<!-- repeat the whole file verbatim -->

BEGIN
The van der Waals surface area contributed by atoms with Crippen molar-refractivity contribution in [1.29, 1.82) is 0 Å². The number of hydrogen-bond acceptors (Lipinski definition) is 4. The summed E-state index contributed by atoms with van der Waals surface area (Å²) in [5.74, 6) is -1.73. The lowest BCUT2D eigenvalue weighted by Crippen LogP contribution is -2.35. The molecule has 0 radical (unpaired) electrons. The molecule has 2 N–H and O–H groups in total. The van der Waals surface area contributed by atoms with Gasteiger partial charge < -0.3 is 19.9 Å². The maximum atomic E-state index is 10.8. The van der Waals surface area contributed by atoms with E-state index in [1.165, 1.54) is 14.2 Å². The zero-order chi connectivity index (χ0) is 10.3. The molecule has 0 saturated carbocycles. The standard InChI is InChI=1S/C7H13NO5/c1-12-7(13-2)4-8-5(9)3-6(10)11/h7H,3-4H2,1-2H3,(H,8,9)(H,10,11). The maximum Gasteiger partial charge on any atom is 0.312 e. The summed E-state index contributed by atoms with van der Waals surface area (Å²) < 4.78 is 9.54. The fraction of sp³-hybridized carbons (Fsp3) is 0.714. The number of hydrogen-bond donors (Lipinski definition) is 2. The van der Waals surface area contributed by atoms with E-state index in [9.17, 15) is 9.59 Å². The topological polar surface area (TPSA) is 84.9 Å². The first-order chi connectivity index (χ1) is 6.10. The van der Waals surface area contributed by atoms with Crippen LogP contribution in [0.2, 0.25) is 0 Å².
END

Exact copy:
The van der Waals surface area contributed by atoms with Crippen molar-refractivity contribution in [1.29, 1.82) is 0 Å². The number of hydrogen-bond acceptors (Lipinski definition) is 4. The summed E-state index contributed by atoms with van der Waals surface area (Å²) in [5.74, 6) is -1.73. The lowest BCUT2D eigenvalue weighted by Crippen LogP contribution is -2.35. The molecule has 0 radical (unpaired) electrons. The molecule has 2 N–H and O–H groups in total. The van der Waals surface area contributed by atoms with Gasteiger partial charge < -0.3 is 19.9 Å². The maximum atomic E-state index is 10.8. The van der Waals surface area contributed by atoms with E-state index in [1.165, 1.54) is 14.2 Å². The zero-order chi connectivity index (χ0) is 10.3. The molecule has 0 saturated carbocycles. The standard InChI is InChI=1S/C7H13NO5/c1-12-7(13-2)4-8-5(9)3-6(10)11/h7H,3-4H2,1-2H3,(H,8,9)(H,10,11). The maximum Gasteiger partial charge on any atom is 0.312 e. The summed E-state index contributed by atoms with van der Waals surface area (Å²) < 4.78 is 9.54. The fraction of sp³-hybridized carbons (Fsp3) is 0.714. The number of hydrogen-bond donors (Lipinski definition) is 2. The van der Waals surface area contributed by atoms with E-state index in [9.17, 15) is 9.59 Å². The topological polar surface area (TPSA) is 84.9 Å². The first-order chi connectivity index (χ1) is 6.10. The van der Waals surface area contributed by atoms with Crippen LogP contribution in [0.2, 0.25) is 0 Å².